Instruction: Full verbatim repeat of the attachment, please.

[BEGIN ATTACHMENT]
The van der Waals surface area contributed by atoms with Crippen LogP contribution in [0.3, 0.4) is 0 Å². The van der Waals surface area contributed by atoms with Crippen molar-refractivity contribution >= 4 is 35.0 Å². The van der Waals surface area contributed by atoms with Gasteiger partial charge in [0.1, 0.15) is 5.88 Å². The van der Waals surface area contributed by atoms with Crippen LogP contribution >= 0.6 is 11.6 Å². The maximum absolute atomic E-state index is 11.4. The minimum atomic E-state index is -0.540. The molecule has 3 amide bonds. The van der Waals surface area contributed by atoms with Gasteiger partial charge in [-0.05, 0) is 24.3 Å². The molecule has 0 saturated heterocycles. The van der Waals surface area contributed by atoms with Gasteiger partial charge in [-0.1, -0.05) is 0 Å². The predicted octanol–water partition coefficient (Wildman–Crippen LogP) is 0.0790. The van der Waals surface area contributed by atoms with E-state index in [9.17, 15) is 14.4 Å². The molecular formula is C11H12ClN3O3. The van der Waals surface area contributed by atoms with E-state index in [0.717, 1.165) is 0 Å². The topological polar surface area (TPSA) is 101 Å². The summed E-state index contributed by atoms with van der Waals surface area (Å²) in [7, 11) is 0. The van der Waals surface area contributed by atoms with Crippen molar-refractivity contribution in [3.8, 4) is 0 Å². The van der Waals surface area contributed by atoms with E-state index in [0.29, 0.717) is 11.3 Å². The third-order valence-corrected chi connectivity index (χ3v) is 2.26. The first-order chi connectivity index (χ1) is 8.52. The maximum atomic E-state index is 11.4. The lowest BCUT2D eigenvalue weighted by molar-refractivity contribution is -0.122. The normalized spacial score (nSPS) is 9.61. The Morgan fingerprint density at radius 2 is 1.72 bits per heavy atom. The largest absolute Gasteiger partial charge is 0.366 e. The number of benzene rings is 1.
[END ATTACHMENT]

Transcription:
The van der Waals surface area contributed by atoms with Crippen LogP contribution in [0.3, 0.4) is 0 Å². The van der Waals surface area contributed by atoms with Crippen molar-refractivity contribution >= 4 is 35.0 Å². The van der Waals surface area contributed by atoms with Gasteiger partial charge in [0.1, 0.15) is 5.88 Å². The van der Waals surface area contributed by atoms with Crippen LogP contribution >= 0.6 is 11.6 Å². The maximum absolute atomic E-state index is 11.4. The minimum atomic E-state index is -0.540. The molecule has 3 amide bonds. The van der Waals surface area contributed by atoms with Gasteiger partial charge in [-0.05, 0) is 24.3 Å². The molecule has 0 saturated heterocycles. The van der Waals surface area contributed by atoms with Gasteiger partial charge in [-0.1, -0.05) is 0 Å². The predicted octanol–water partition coefficient (Wildman–Crippen LogP) is 0.0790. The van der Waals surface area contributed by atoms with E-state index in [9.17, 15) is 14.4 Å². The molecular formula is C11H12ClN3O3. The van der Waals surface area contributed by atoms with E-state index in [0.717, 1.165) is 0 Å². The topological polar surface area (TPSA) is 101 Å². The summed E-state index contributed by atoms with van der Waals surface area (Å²) in [7, 11) is 0. The van der Waals surface area contributed by atoms with Crippen molar-refractivity contribution in [3.8, 4) is 0 Å². The van der Waals surface area contributed by atoms with E-state index in [0.29, 0.717) is 11.3 Å². The third-order valence-corrected chi connectivity index (χ3v) is 2.26. The first-order chi connectivity index (χ1) is 8.52. The maximum atomic E-state index is 11.4. The lowest BCUT2D eigenvalue weighted by molar-refractivity contribution is -0.122. The normalized spacial score (nSPS) is 9.61. The Morgan fingerprint density at radius 2 is 1.72 bits per heavy atom. The largest absolute Gasteiger partial charge is 0.366 e. The number of benzene rings is 1.